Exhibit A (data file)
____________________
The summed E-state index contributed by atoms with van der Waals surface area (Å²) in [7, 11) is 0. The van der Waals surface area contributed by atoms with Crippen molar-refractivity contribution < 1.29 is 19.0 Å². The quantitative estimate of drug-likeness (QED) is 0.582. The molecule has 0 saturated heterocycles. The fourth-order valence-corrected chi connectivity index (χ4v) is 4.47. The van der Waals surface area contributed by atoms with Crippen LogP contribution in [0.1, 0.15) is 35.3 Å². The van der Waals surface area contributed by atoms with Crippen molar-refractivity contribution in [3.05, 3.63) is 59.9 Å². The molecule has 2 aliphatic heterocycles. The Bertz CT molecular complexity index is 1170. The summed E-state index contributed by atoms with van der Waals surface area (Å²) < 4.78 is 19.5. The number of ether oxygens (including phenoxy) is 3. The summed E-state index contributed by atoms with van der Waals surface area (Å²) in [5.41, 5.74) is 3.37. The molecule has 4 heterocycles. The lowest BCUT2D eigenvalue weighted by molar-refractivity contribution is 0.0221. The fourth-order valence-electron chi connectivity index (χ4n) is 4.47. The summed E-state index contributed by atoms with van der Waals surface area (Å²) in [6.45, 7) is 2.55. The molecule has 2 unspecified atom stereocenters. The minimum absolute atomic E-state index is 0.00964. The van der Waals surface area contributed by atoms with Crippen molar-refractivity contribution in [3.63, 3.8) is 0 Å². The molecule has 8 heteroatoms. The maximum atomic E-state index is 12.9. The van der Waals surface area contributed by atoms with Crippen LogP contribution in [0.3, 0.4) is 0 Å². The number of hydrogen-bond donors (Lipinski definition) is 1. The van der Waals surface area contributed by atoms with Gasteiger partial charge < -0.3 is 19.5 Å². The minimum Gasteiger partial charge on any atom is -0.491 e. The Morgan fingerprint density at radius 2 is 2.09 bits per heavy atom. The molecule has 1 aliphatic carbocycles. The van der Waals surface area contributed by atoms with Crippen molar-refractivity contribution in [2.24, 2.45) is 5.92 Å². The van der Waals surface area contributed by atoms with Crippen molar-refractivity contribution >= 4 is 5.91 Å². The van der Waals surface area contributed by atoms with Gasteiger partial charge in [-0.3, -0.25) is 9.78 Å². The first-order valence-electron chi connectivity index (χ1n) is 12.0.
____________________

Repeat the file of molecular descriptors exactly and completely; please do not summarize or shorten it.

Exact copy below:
The summed E-state index contributed by atoms with van der Waals surface area (Å²) in [7, 11) is 0. The van der Waals surface area contributed by atoms with Crippen molar-refractivity contribution < 1.29 is 19.0 Å². The quantitative estimate of drug-likeness (QED) is 0.582. The molecule has 0 saturated heterocycles. The fourth-order valence-corrected chi connectivity index (χ4v) is 4.47. The van der Waals surface area contributed by atoms with Crippen LogP contribution in [0.1, 0.15) is 35.3 Å². The van der Waals surface area contributed by atoms with Crippen molar-refractivity contribution in [3.05, 3.63) is 59.9 Å². The molecule has 2 aliphatic heterocycles. The Bertz CT molecular complexity index is 1170. The summed E-state index contributed by atoms with van der Waals surface area (Å²) < 4.78 is 19.5. The number of ether oxygens (including phenoxy) is 3. The summed E-state index contributed by atoms with van der Waals surface area (Å²) in [5.41, 5.74) is 3.37. The molecule has 4 heterocycles. The lowest BCUT2D eigenvalue weighted by molar-refractivity contribution is 0.0221. The fourth-order valence-electron chi connectivity index (χ4n) is 4.47. The summed E-state index contributed by atoms with van der Waals surface area (Å²) in [6.45, 7) is 2.55. The molecule has 2 unspecified atom stereocenters. The minimum absolute atomic E-state index is 0.00964. The van der Waals surface area contributed by atoms with Crippen molar-refractivity contribution in [3.63, 3.8) is 0 Å². The molecule has 8 heteroatoms. The maximum atomic E-state index is 12.9. The van der Waals surface area contributed by atoms with Crippen LogP contribution in [0.3, 0.4) is 0 Å². The number of hydrogen-bond donors (Lipinski definition) is 1. The van der Waals surface area contributed by atoms with Gasteiger partial charge < -0.3 is 19.5 Å². The minimum Gasteiger partial charge on any atom is -0.491 e. The Morgan fingerprint density at radius 2 is 2.09 bits per heavy atom. The molecule has 1 aliphatic carbocycles. The van der Waals surface area contributed by atoms with Crippen molar-refractivity contribution in [2.24, 2.45) is 5.92 Å². The van der Waals surface area contributed by atoms with Crippen molar-refractivity contribution >= 4 is 5.91 Å². The van der Waals surface area contributed by atoms with Gasteiger partial charge in [-0.3, -0.25) is 9.78 Å². The first-order valence-electron chi connectivity index (χ1n) is 12.0.